You'll need to tell your recent and current partner(s) about your positive diagnosis so they can follow the same steps. It can be emotional and feel challenging, but it's essential. If you need support during this process, that's OK. You can enlist a trusted friend or family member to help or ask your doctor for a recommendation for mental health professional to support you as well.

Finally, follow your doctor's directions on when it's safe to resume sexual activity without risking exposure to your partner(s). Use protection, and test until everyone comes back negative.  

In the End...

using condoms minimize the risk of STI

One of the best ways to protect yourself from contracting an STI or developing an STD is to be aware of the risks and ways to keep yourself safe. No in-person sexual contact is entirely risk-free, but using condoms or other protection can minimize your risk. Even then, be sure that you have an open and honest conversation with your partner about your testing status and recent results.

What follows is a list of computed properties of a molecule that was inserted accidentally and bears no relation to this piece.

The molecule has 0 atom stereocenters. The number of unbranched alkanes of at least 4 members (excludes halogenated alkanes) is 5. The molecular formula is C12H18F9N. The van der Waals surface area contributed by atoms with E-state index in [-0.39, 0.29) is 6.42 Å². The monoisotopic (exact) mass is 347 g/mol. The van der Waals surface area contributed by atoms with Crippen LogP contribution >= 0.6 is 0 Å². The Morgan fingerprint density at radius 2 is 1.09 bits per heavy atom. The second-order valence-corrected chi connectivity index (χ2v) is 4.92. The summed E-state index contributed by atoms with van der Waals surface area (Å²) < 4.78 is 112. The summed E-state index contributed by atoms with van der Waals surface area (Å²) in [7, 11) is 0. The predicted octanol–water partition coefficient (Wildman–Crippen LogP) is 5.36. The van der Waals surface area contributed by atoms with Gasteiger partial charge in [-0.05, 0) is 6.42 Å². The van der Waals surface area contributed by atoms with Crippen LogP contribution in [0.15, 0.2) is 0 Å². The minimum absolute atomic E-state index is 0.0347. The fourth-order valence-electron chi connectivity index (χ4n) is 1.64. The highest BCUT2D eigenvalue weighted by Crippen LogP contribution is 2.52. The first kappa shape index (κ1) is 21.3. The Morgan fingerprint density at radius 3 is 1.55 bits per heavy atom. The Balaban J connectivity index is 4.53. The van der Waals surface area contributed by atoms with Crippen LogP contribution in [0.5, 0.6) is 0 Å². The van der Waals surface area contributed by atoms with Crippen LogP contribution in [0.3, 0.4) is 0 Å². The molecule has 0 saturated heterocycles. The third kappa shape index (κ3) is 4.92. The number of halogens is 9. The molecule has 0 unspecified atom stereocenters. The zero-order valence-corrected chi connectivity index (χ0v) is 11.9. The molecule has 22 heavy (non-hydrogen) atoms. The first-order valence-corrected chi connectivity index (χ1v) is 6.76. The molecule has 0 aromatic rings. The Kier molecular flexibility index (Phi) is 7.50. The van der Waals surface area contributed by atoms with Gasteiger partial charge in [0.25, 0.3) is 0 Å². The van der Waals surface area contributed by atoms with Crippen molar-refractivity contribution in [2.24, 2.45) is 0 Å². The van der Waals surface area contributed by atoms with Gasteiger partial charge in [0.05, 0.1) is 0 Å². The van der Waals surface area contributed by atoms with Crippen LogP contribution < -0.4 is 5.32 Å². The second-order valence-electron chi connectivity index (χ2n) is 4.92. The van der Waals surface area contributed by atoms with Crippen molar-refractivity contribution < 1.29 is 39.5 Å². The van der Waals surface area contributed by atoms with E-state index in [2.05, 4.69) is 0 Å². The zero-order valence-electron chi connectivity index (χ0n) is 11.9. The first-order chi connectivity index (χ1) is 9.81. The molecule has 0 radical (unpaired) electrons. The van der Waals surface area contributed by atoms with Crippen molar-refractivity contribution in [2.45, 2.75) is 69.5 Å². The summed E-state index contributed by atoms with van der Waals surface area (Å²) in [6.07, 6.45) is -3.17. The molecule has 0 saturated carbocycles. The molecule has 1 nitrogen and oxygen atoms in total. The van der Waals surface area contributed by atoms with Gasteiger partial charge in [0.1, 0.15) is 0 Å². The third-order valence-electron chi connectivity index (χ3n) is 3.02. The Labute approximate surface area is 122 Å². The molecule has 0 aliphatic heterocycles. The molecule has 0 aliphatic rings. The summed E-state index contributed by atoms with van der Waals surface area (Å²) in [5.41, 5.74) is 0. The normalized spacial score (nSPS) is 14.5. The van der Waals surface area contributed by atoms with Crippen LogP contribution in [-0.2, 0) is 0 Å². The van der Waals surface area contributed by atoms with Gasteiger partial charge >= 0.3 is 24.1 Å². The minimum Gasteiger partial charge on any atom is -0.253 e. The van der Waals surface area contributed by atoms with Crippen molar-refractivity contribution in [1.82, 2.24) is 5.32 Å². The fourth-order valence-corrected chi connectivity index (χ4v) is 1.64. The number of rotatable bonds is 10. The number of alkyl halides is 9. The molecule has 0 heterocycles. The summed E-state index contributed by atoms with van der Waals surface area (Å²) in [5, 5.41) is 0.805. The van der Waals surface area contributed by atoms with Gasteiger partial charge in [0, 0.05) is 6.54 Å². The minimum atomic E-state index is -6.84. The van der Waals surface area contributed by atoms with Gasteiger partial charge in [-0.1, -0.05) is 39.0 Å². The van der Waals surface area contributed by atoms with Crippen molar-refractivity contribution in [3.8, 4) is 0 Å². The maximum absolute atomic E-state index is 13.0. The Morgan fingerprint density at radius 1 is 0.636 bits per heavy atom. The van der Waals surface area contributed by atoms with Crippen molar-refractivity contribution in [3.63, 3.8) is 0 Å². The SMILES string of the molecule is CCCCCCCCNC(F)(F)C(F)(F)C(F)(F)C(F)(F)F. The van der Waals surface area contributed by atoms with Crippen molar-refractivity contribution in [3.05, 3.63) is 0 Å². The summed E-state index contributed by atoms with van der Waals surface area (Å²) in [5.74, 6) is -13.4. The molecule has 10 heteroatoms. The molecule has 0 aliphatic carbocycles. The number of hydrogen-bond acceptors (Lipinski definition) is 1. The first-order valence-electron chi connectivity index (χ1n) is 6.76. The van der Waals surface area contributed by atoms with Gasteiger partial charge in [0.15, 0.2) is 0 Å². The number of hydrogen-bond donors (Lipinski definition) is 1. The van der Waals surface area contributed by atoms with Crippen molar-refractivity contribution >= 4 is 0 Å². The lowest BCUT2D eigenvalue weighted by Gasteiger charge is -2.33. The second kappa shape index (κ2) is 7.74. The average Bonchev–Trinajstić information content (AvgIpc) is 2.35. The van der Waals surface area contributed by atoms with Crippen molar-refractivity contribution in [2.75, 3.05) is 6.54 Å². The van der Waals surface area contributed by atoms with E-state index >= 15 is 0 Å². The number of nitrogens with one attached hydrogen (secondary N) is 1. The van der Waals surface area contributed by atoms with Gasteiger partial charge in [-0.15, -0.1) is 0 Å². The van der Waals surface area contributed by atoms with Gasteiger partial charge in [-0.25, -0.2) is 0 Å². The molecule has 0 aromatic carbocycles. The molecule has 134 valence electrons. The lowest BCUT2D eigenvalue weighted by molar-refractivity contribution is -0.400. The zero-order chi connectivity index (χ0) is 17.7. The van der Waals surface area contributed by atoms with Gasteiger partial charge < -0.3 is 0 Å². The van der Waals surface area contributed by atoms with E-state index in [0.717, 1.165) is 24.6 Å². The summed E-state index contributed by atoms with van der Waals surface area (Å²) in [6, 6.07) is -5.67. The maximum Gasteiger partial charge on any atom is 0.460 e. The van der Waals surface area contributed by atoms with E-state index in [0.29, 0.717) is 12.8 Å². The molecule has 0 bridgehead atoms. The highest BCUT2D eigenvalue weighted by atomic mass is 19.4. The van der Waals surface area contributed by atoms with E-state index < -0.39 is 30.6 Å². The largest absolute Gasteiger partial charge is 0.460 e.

If you're not sure, it's always a good idea to check with your doctor. There's zero shame in getting tested. Taking steps to make sure that you and your partner are as safe as possible so you can focus on the pleasure at hand is super hot.

References:

 Sexually Transmitted Infections Prevalence, Incidence, and Cost Estimates in the United States. (January 2021). Centers for Disease Control and Prevention. 

 The One Difference Between STIs and STDs — and How to Minimize Your Risk. (September 2020.) Healthline.

 Sexually transmitted diseases (STDs). (October 2019). Mayo Clinic.

 STDs. (January 2021). BeforePlay.org.

 How long does it take for STD symptoms to show? (September 2020). Medical News Today.

 Your Guide to Dealing with a Positive STI Diagnosis. (December 2019). Shape.